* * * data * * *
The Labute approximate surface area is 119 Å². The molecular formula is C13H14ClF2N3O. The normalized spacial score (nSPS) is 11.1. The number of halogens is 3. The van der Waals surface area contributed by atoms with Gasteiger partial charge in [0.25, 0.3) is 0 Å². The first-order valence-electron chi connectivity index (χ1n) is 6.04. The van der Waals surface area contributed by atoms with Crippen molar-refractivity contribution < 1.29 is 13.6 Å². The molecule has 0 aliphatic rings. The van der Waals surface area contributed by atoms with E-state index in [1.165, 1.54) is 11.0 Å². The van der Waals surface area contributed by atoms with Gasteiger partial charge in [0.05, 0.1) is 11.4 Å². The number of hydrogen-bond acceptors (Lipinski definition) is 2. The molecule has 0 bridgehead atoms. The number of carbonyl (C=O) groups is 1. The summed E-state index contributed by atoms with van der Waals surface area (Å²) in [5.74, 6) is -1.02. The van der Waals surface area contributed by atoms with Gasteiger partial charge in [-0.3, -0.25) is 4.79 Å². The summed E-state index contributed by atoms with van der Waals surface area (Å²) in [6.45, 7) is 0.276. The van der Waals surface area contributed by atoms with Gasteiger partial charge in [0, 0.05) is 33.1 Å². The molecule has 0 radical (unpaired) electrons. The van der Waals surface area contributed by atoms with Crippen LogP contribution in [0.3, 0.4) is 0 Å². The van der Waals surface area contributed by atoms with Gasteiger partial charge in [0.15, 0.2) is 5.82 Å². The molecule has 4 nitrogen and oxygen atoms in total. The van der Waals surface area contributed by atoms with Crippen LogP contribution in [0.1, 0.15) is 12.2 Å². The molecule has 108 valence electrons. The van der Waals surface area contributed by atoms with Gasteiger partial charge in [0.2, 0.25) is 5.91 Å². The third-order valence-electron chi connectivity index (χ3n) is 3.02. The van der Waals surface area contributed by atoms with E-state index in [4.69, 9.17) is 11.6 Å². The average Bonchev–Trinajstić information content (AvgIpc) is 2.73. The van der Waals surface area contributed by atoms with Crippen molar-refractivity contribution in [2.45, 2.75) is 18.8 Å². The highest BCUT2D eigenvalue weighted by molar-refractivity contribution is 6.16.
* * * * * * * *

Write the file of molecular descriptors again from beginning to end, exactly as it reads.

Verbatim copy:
The Labute approximate surface area is 119 Å². The molecular formula is C13H14ClF2N3O. The normalized spacial score (nSPS) is 11.1. The number of halogens is 3. The van der Waals surface area contributed by atoms with Gasteiger partial charge in [0.25, 0.3) is 0 Å². The first-order valence-electron chi connectivity index (χ1n) is 6.04. The van der Waals surface area contributed by atoms with Crippen molar-refractivity contribution < 1.29 is 13.6 Å². The molecule has 0 aliphatic rings. The van der Waals surface area contributed by atoms with E-state index in [1.165, 1.54) is 11.0 Å². The van der Waals surface area contributed by atoms with Gasteiger partial charge in [0.05, 0.1) is 11.4 Å². The number of hydrogen-bond acceptors (Lipinski definition) is 2. The molecule has 0 bridgehead atoms. The number of carbonyl (C=O) groups is 1. The summed E-state index contributed by atoms with van der Waals surface area (Å²) in [5.74, 6) is -1.02. The van der Waals surface area contributed by atoms with Gasteiger partial charge in [-0.3, -0.25) is 4.79 Å². The summed E-state index contributed by atoms with van der Waals surface area (Å²) in [6.45, 7) is 0.276. The van der Waals surface area contributed by atoms with Gasteiger partial charge in [0, 0.05) is 33.1 Å². The molecule has 0 radical (unpaired) electrons. The van der Waals surface area contributed by atoms with Crippen LogP contribution in [0.3, 0.4) is 0 Å². The van der Waals surface area contributed by atoms with Gasteiger partial charge in [0.15, 0.2) is 5.82 Å². The molecule has 4 nitrogen and oxygen atoms in total. The van der Waals surface area contributed by atoms with Crippen LogP contribution in [0.1, 0.15) is 12.2 Å². The molecule has 108 valence electrons. The van der Waals surface area contributed by atoms with Gasteiger partial charge in [0.2, 0.25) is 5.91 Å². The third-order valence-electron chi connectivity index (χ3n) is 3.02. The van der Waals surface area contributed by atoms with E-state index in [4.69, 9.17) is 11.6 Å². The average Bonchev–Trinajstić information content (AvgIpc) is 2.73. The van der Waals surface area contributed by atoms with Crippen molar-refractivity contribution in [2.45, 2.75) is 18.8 Å². The highest BCUT2D eigenvalue weighted by molar-refractivity contribution is 6.16.